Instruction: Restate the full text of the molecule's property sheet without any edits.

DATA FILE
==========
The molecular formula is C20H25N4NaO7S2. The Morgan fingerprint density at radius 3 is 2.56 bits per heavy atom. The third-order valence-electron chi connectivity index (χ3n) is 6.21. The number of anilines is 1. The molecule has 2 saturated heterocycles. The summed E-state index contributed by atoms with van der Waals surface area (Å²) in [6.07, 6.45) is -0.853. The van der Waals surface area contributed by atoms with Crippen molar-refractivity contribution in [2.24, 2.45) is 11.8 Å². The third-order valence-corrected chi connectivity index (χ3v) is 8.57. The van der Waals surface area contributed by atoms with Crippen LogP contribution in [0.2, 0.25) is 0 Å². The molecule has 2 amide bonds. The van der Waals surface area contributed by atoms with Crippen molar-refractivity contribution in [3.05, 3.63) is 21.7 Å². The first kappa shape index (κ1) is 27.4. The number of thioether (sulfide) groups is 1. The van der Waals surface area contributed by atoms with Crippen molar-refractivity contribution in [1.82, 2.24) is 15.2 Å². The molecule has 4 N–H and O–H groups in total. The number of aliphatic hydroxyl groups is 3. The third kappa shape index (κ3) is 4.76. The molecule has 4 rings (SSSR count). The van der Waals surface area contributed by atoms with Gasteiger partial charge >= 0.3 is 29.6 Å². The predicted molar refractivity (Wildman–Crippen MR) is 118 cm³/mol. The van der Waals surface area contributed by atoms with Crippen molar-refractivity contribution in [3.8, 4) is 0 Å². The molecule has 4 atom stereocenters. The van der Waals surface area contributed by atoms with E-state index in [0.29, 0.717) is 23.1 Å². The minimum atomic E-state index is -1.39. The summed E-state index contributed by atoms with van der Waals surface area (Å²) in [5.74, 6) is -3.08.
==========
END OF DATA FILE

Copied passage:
The molecular formula is C20H25N4NaO7S2. The Morgan fingerprint density at radius 3 is 2.56 bits per heavy atom. The third-order valence-electron chi connectivity index (χ3n) is 6.21. The number of anilines is 1. The molecule has 2 saturated heterocycles. The summed E-state index contributed by atoms with van der Waals surface area (Å²) in [6.07, 6.45) is -0.853. The van der Waals surface area contributed by atoms with Crippen molar-refractivity contribution in [2.24, 2.45) is 11.8 Å². The third-order valence-corrected chi connectivity index (χ3v) is 8.57. The van der Waals surface area contributed by atoms with Crippen LogP contribution in [0.2, 0.25) is 0 Å². The molecule has 2 amide bonds. The van der Waals surface area contributed by atoms with Crippen molar-refractivity contribution in [3.05, 3.63) is 21.7 Å². The first kappa shape index (κ1) is 27.4. The number of thioether (sulfide) groups is 1. The van der Waals surface area contributed by atoms with Crippen molar-refractivity contribution in [1.82, 2.24) is 15.2 Å². The molecule has 4 N–H and O–H groups in total. The number of aliphatic hydroxyl groups is 3. The third kappa shape index (κ3) is 4.76. The molecule has 4 rings (SSSR count). The van der Waals surface area contributed by atoms with Gasteiger partial charge >= 0.3 is 29.6 Å². The predicted molar refractivity (Wildman–Crippen MR) is 118 cm³/mol. The van der Waals surface area contributed by atoms with Crippen molar-refractivity contribution in [3.8, 4) is 0 Å². The molecule has 4 atom stereocenters. The van der Waals surface area contributed by atoms with E-state index in [0.29, 0.717) is 23.1 Å². The minimum atomic E-state index is -1.39. The summed E-state index contributed by atoms with van der Waals surface area (Å²) in [5.74, 6) is -3.08.